"Our focus on drunk driving, underage drinking and victim services is stronger than ever. While methodologies for determining efficiency differ, we are proud to invest more than three fourths of our funds in programs to support people and save lives and continue to streamline our efforts to be fiscally responsible. Like many, we’ve experienced challenging economic times. Although we have saved almost 300,000 lives and counting, the problem of underage drinking and drunk driving is far from solved. This simply means we need the public’s assistance now more than ever."

Another well-known charity watchdog,
Charity Navigator, has previously rated MADD – giving it the lowest possible rating: 1 star out of 4. 

The Blindness of Zealotry

In today’s news, a perfect example of the idiocy of MADD’s holy crusade:  

Schumer: Steering Wheels Could Stop Drunk Driving

Elmira, NY.  July 23 — In the future, cars may be able to detect — through a driver’s skin — whether he or she is drunk, and prevent the engine from starting.

U.S. Sen. Charles Schumer, D-N.Y., was in Elmira on Friday to promote a bill that would fund research of alcohol detection devices that could make such a scenario possible.   Called the ROADS SAFE Act of 2010, or Senate bill 3039, the act would direct the National Highway Transportation Safety Administration to spend $60 million over five years to figure out whether it’s possible to make an alcohol-detecting ignition lock that is both reliable and affordable.

"There’s a real chance for a tremendous breakthrough that doesn’t prosecute drunk driving after the act, but prevents it," Schumer said during a news conference with area officials at the Hazlett Building…

Schumer said sensors that can detect blood alcohol content could be placed on steering wheels and driver’s seats. He said that technology is already in use in an alcohol-sensing bracelet, such as one worn by actress Lindsay Lohan.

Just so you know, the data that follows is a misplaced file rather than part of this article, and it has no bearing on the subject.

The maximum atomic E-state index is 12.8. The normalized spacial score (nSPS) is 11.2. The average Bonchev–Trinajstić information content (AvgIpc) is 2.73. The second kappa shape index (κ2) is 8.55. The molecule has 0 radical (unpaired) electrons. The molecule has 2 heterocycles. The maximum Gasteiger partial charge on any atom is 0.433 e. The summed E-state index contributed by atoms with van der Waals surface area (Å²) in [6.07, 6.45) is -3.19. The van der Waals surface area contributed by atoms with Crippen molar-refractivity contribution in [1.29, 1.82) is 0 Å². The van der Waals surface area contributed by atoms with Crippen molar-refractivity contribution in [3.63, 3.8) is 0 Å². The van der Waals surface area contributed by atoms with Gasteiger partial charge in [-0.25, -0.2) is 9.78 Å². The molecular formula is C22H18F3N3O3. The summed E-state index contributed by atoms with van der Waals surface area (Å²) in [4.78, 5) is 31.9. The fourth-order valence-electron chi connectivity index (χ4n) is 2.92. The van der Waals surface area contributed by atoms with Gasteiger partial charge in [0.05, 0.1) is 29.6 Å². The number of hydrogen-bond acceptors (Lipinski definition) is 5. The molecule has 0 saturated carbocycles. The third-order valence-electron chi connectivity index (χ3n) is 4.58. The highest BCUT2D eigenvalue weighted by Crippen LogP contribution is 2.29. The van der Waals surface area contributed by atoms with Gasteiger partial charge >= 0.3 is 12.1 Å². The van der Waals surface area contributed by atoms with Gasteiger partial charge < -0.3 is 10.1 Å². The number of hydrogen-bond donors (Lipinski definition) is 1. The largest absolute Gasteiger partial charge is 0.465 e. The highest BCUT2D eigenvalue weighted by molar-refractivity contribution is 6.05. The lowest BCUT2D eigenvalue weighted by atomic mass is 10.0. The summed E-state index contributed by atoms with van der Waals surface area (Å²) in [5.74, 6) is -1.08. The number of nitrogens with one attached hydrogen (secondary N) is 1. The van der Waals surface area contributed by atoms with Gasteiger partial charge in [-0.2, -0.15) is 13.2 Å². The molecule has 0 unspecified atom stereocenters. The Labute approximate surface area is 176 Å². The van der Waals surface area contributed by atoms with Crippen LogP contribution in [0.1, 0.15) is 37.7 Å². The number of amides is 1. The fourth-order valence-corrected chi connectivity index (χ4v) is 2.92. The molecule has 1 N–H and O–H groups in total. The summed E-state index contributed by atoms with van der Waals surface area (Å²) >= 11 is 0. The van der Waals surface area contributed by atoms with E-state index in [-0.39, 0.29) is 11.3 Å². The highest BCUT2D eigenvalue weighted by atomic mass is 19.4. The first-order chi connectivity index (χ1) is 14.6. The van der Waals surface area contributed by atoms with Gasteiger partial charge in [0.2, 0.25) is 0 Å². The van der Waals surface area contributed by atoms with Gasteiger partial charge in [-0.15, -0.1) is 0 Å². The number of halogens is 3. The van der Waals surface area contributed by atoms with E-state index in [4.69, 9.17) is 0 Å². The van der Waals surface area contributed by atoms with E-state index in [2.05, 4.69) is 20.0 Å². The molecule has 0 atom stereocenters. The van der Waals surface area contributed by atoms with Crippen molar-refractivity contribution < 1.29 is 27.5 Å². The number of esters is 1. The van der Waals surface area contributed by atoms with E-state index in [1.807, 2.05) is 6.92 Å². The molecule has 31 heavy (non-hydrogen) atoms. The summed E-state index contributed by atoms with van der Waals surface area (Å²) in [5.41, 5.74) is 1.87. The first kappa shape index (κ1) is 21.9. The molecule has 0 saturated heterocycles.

"It detects through sweat that is always coming out of your pores, even when you can’t feel it, the legal limit of alcohol," Schumer said. "And when she was over it, it would go beep beep, and law enforcement would come get her."… 

Hmmm….Shutting down the car’s ignition if the steering wheel detects sweat from the hands.  Clever, except….uh, what about gloves?   

Gee, $60 million of your taxes and all that technology…foiled by a cheap pair of gloves!  So guess what now becomes standard equipment in cars in their…uh, glove compartments?  Or…maybe they could make possession of gloves in a car illegal?  Or maybe…

I think we’re going to need another $60 million.

Losing Sight of the Goal

For the past two decades, Mothers Against Drunk Driving has — very successfully — engaged in a holy war against drunk driving and underage drinking.  Through MADD’s political pressures on legislators and judges, the offense has been redirected from impairment to blood-alcohol levels, penalties have been radically increased, and constitutional rights have been repeatedly ignored. The offense has been demonized in the public eye to the point that it approaches the status of child molesting, and MADD continues to press for outlawing ever-lower blood-alcohol levels.

First, let’s get something clear:  drunk driving is dangerous.  That’s why we have DUI laws — not to punish the use of alcohol, but to punish those who represent a danger behind the wheel and thereby deter that person and others from endangering the public.